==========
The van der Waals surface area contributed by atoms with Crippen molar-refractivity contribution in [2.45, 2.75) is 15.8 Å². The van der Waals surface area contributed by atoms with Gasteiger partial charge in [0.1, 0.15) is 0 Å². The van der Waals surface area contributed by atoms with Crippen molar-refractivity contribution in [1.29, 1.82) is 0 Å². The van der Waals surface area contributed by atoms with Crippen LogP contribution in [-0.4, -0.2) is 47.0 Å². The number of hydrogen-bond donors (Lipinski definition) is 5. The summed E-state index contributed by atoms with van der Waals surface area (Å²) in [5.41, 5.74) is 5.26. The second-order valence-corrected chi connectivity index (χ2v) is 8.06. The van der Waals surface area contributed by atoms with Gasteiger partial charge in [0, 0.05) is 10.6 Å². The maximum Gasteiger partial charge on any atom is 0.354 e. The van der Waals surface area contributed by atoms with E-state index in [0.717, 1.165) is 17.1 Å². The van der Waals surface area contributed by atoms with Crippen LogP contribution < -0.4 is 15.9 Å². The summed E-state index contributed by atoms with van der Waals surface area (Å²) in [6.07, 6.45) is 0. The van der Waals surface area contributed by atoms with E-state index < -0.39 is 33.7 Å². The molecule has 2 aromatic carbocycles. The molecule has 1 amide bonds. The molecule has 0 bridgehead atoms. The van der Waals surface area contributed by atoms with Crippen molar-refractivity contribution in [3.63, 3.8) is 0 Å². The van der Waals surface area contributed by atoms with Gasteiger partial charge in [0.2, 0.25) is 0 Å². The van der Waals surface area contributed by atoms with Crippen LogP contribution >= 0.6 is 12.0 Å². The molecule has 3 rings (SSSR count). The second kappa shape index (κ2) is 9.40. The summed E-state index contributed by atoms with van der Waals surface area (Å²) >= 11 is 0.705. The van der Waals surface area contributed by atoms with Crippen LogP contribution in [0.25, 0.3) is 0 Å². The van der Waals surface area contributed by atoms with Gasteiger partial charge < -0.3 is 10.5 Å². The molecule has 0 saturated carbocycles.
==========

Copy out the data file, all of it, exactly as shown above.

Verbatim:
The van der Waals surface area contributed by atoms with Crippen molar-refractivity contribution in [2.45, 2.75) is 15.8 Å². The van der Waals surface area contributed by atoms with Gasteiger partial charge in [0.1, 0.15) is 0 Å². The van der Waals surface area contributed by atoms with Crippen molar-refractivity contribution in [1.29, 1.82) is 0 Å². The van der Waals surface area contributed by atoms with Crippen LogP contribution in [-0.4, -0.2) is 47.0 Å². The number of hydrogen-bond donors (Lipinski definition) is 5. The summed E-state index contributed by atoms with van der Waals surface area (Å²) in [5.41, 5.74) is 5.26. The second-order valence-corrected chi connectivity index (χ2v) is 8.06. The van der Waals surface area contributed by atoms with Gasteiger partial charge in [0, 0.05) is 10.6 Å². The maximum Gasteiger partial charge on any atom is 0.354 e. The van der Waals surface area contributed by atoms with E-state index in [0.717, 1.165) is 17.1 Å². The van der Waals surface area contributed by atoms with Crippen LogP contribution < -0.4 is 15.9 Å². The summed E-state index contributed by atoms with van der Waals surface area (Å²) in [6.07, 6.45) is 0. The van der Waals surface area contributed by atoms with E-state index < -0.39 is 33.7 Å². The molecule has 2 aromatic carbocycles. The molecule has 1 amide bonds. The molecule has 0 bridgehead atoms. The van der Waals surface area contributed by atoms with Crippen molar-refractivity contribution in [3.63, 3.8) is 0 Å². The van der Waals surface area contributed by atoms with Gasteiger partial charge in [0.2, 0.25) is 0 Å². The van der Waals surface area contributed by atoms with Crippen LogP contribution >= 0.6 is 12.0 Å². The molecule has 3 rings (SSSR count). The second kappa shape index (κ2) is 9.40. The summed E-state index contributed by atoms with van der Waals surface area (Å²) >= 11 is 0.705. The van der Waals surface area contributed by atoms with Crippen LogP contribution in [0.25, 0.3) is 0 Å². The van der Waals surface area contributed by atoms with Gasteiger partial charge < -0.3 is 10.5 Å². The molecule has 0 saturated carbocycles.